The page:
The Jacobinism and patriotism of Ernest Belfort Bax

History of European Ideas 30 (4):463-484 (2004)

Abstract
This article examines Ernest Belfort Bax's interpretation of the French Revolution and traces the impact that his idea of the Revolution had on his philosophy and his political thought. The first section considers Bax's understanding of the Revolution in the context of his theory of history and analyses his conception of the Revolution's legacy, drawing particularly on his portraits of Robespierre, Marat and Babeuf. The second section shows how the lessons Bax drew from this history shaped his socialist republicanism and discusses his support for Jacobin methods of revolutionary change. The third section of the article looks at the ways in which Bax's reading of revolutionary history affected his internationalism and shows how his ‘anti-patriotism’ led him to support the Anglo-French campaign in 1914. I argue that the Bax's understanding of the French Revolution gave body to his philosophy and greatly influenced his understanding of the socialist struggle. Bax believed that socialists had history on their side, but was so emboldened by the idea of the Revolution that he was led to advance a view of socialist change that undermined the historic values that socialism was supposed to enshrine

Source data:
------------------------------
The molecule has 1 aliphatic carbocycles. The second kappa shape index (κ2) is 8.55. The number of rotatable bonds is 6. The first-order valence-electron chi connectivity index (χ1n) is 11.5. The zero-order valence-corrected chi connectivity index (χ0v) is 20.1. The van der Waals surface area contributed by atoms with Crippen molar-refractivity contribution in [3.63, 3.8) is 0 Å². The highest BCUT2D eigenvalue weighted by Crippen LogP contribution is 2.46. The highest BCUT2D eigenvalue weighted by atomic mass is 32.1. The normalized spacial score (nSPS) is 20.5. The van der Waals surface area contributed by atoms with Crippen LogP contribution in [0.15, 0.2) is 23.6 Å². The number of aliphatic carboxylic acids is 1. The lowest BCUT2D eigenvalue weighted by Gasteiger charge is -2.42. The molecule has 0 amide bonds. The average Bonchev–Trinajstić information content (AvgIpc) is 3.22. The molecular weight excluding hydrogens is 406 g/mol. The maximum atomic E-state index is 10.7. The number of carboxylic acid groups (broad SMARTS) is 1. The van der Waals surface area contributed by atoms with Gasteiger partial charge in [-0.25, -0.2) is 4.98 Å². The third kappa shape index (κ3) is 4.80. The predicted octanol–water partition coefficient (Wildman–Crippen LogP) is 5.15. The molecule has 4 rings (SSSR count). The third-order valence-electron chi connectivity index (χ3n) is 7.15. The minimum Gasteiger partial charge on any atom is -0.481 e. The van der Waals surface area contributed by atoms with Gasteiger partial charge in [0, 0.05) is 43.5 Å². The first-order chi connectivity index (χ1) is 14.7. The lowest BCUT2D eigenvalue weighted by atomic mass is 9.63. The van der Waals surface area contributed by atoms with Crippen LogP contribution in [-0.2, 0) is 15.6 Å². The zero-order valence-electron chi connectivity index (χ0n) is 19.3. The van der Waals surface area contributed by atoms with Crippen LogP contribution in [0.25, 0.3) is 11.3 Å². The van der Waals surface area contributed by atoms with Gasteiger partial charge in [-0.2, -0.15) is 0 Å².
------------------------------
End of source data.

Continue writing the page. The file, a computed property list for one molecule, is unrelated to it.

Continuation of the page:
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DOI 10.1016/j.histeuroideas.2003.11.020
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